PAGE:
• Bomb them with tractors

    This column is dedicated to my father. The idea is his, and I believe it is the only answer.

    Peace in the middle east has become, to many, a dream given up on. When I was born in Israel in 1980 there was still hope. My parents and their friends were active members of Shalom Achshav! (Peace Now!), a thriving peace movement. It was a time when the world believed peace was on the horizon. Big acts like Paul Simon, Leonard Cohen, and Elton John played in Israeli venues to show their support for the changes that were occurring. But the consensus among people I know living in Israel today is that peace is not going to happen.

    Israel, with its coalition government spearheaded by a Religious Right, does not appear on its face to be trying to make peace happen. Israel builds walls, builds housing projects in Jerusalem, occupies the West Bank and Gaza, encourages settlements, and seems with its actions to be saying: Forget peace, this land is ours.

    The Palestinians, plagued by the same religious and political internal strife that plagues many Arab countries, and producing religious extremists that will die for the chance to take down their enemy along with them, isn’t putting forth much of a fight for peace either.

    This article is NOT about who is right and who is wrong. Personally, I believe both camps have a strong hand in the failure to accomplish peace. And as an Israeli I am the first to admit that Israel is acting as an occupying force, committing atrocities, and is in a position of responsibility that requires taking strong action to make peace happen.

    I do feel that it is in the hands of the Israeli government to make peace happen. At the same time, I don’t believe they can do it alone. Israel has remained in a strong position throughout recent history, despite being surrounded by its enemies, in great part because it is backed by its ally America. In addition, the UN is in a position to assist and has its own responsibility to do so. I believe these forces can and should join together to implement peace in Israel/Palestine.

    The true question is not who is to blame or who has to solve this, but how can peace in Israel/Palestine succeed? And the answer is: bomb them with tractors.

    There is a cultural nuance to middle easterners that may not be easily seen or understood if you are not from within this group. In Palestine, for example, there is a fierce loyalty to family and religion that is strong enough that one would die to defend it. On top of this death-defying loyalty, you have a group of people living in slums, living in poverty, needing food, shelter, medicine, and the basic necessities. These people are hungry for life, and that creates a different kind of drive and determination than can be easily understood by Israel or America, westernized countries that are driven more by consumerist wants than basic human needs.

    Let’s pretend, for one moment, that Israeli and Palestinian leaders could come together and agree on a division of land that both countries could live with. If Israel truly wants a lasting peace with its neighbors in Palestine, it has to give them more than just land.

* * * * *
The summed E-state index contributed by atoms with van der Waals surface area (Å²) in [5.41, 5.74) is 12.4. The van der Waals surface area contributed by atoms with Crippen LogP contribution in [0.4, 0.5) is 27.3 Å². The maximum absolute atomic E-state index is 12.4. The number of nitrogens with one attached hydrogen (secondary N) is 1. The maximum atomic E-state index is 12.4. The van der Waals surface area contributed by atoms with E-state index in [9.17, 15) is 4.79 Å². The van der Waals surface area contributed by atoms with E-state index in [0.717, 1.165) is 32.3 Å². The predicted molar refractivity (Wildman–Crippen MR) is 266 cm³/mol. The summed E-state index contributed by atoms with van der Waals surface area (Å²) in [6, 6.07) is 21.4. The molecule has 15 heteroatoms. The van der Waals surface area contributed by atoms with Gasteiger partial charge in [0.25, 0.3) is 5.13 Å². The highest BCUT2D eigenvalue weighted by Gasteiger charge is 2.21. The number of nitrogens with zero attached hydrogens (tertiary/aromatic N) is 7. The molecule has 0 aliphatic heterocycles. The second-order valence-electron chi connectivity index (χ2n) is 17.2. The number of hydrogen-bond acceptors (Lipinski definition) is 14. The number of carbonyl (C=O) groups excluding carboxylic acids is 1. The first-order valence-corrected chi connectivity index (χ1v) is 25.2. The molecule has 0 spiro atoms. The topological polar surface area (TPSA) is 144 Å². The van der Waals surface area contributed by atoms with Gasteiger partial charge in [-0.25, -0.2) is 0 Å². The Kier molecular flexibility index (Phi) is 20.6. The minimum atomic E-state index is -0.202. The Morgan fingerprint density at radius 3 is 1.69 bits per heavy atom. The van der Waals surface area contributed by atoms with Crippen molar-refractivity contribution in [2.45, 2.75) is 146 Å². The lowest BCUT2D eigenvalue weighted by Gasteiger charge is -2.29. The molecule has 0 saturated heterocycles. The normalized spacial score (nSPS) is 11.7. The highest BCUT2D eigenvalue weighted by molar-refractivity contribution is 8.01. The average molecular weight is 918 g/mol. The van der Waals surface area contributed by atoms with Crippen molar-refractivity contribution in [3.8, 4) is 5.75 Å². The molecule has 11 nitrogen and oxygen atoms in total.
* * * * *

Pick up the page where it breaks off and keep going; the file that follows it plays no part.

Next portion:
What Palestine needs, as a country coming out of oppression and occupation, is infrastructure. Palestine needs human services programs, hospitals, schools, food, water, and shelter. It needs libraries and programs to educate teachers, nurses, doctors, and qualified professionals to work in and run these services. It needs farms and development of its food-producing systems. When people have enough to eat and drink, when they have education, when they have doctors and access to medication, when their basic human needs are met, then, and only then, can they refocus their attention on matters outside their own basic needs.

    Israel (with the assistance, support, and financial backing of the U.S. and the UN) needs to build schools, hospitals, and infrastructure. In doing so it will go from being the oppressor to the provider. And in time Israel will go from being seen as Palestine’s enemy to being seen as its savior.

    Hatred is a learned trait, and it is one that can wash away, but that can take generations to do so effectively. If Israel lays the groundwork for a thriving infrastructure in Palestine, today’s Palestinians will likely still hate Israel, as will their children. But their grandchildren will say: Israel built that hospital, Israel built that school.

    Israel suffers from the same short-sightedness that America is cursed with today, as is much of the western world. When Israeli leaders look at a peace plan they scoff and say it will never happen, that Palestine will not uphold their end of the bargain, that Palestinians are out for blood. And this might be true in the short-term. But a solid long-term plan can ensure that future generations will see things differently, that future generations of Israelis and Palestinians will see each other as neighbors rather than enemies.

    In the long run is this not the goal? Do we care whether Israelis and Palestinians get along together today, or whether a peace can be created that will last for the future?

    So that’s it. A simple solution to lasting peace in Israel/Palestine. Israel (with help from the U.S. and UN) builds an infrastructure in Palestine and ensures the country has its basic human needs met and is in a position to maintain the meeting of those needs. This may not solve all conflicts for this generation or the next. But two or three generations from now it will be said that when Israel renounced its oppression, it gave Palestine the tools it needed to become the thriving country that it is today.

  • Leave a Comment